Phase 1 plans for this park were completed in July of 2011 and construction finalized in October of 2011 on 275 acres of recreation land along the Carson River, just east of Dayton in Lyon County. The land was dedicated to the County as part of open space floodplain by the adjacent River Ranch subdivision. The park greatly improves vehicular, pedestrian and bicycle access to the Carson River from the surrounding homes – historically such access has been difficult due to the amount of land along the river held as private property. Improvements include two trailheads with parking, picnic, and outdoor education classroom space for the adjacent elementary school. Walking trails constructed of dirt and aggregate base follow existing trails in the area to a large extent, while still keeping an adequate buffer space from the existing homes. Trails along the river include overlooks with seating and eventually interpretive signage. The existing swimming beach below the dam was improved with the addition of picnic tables, trash receptacles and pedestrian access. The west side of the park includes a disc golf course, most of which was constructed by local sports groups. Improvements were coordinated with the ongoing Carson River Bank Erosion Control Project.
This project began as a parking lot removal and quickly transformed into a much needed “front yard” pedestrian plaza. Fire access to the two existing dorm buildings was critical, as was keeping car and truck loading away from the building entries. Lumos provided concept sketches and landscape architectural services to DCS architects, who detailed all of the hardscape treatments.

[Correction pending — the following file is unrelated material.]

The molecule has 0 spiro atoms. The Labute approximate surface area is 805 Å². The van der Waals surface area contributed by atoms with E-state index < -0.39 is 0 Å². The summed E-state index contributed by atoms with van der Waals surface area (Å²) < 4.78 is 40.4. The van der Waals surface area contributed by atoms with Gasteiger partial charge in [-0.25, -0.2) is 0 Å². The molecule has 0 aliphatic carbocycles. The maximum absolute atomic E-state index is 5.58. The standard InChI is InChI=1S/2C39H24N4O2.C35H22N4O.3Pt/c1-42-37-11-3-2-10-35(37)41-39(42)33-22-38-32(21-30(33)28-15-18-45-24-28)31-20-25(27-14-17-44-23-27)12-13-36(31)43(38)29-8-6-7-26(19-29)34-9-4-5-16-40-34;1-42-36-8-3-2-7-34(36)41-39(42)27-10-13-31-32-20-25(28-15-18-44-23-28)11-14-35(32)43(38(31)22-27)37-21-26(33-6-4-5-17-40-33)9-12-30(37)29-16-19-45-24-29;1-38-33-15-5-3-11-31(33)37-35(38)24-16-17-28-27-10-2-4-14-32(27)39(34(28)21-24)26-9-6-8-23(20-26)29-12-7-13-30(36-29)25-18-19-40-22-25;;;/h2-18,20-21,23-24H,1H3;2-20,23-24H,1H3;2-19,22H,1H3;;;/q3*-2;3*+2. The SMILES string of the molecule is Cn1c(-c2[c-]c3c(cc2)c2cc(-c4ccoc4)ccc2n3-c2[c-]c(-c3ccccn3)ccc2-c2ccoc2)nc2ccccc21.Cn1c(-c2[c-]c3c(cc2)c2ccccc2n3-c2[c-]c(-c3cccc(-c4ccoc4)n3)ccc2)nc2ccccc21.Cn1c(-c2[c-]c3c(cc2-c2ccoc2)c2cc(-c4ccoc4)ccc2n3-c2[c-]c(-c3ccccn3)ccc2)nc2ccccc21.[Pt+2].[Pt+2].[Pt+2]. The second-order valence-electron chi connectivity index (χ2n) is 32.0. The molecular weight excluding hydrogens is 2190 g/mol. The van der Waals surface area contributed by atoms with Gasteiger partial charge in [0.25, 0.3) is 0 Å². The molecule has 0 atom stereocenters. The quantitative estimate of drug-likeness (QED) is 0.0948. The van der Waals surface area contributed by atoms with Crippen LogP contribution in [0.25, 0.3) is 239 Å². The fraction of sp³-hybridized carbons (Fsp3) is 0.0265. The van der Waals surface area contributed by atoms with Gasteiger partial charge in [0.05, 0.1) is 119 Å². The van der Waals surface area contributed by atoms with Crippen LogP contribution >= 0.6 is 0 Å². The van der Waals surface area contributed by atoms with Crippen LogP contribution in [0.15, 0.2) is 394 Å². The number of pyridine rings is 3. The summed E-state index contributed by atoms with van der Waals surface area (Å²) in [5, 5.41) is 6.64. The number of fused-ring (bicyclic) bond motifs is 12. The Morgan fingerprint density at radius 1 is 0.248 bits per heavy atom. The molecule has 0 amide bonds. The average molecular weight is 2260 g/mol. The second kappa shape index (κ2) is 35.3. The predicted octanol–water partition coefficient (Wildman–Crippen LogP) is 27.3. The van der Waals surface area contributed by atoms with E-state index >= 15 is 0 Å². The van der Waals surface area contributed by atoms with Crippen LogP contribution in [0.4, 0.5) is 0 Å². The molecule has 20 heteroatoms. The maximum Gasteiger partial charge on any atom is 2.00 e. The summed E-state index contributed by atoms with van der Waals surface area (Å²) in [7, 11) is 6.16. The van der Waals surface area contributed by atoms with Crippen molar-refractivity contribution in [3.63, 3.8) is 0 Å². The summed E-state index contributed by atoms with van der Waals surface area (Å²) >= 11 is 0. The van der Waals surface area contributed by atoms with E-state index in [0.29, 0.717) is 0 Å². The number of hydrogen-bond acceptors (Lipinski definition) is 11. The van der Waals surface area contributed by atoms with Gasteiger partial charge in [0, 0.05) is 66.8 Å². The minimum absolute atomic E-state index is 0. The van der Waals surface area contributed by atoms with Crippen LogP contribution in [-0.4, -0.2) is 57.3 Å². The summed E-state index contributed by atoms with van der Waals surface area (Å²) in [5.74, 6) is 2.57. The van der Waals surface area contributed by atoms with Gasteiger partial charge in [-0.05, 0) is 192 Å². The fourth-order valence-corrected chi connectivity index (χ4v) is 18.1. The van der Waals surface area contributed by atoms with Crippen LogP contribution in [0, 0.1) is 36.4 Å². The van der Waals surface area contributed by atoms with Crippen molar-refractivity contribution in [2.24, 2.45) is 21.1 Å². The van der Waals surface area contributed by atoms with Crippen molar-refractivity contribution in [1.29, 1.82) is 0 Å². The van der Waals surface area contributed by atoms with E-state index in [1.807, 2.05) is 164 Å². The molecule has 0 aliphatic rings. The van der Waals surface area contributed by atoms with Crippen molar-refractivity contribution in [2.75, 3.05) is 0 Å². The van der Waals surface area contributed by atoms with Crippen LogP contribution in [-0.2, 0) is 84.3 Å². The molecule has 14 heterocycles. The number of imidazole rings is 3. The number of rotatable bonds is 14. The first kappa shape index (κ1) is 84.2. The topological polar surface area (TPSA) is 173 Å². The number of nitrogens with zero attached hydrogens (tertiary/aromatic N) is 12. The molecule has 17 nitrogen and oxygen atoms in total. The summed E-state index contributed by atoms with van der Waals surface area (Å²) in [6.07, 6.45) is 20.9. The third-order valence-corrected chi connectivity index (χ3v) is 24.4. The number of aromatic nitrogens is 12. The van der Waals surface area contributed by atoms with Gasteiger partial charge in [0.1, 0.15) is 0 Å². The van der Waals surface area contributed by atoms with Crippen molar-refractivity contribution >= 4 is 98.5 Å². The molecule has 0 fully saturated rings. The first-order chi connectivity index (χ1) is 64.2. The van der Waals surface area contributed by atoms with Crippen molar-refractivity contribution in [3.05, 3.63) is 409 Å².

The design intent was to create an area that was free of parking, where students could socialize, recreate, hang out, listen to live music, and of course study when time allows. A turn around loop was proposed to the west of the plaza, with removable bollards for emergency access. The plan included a fire access loop with concrete pavers bordered by a large central lawn area. There were secondary existing lawn area and planters at the building edges that were retained during construction. Trees were planted around the plaza perimeter to provide shade and soften the overall look of the surrounding nine story halls and parking garage.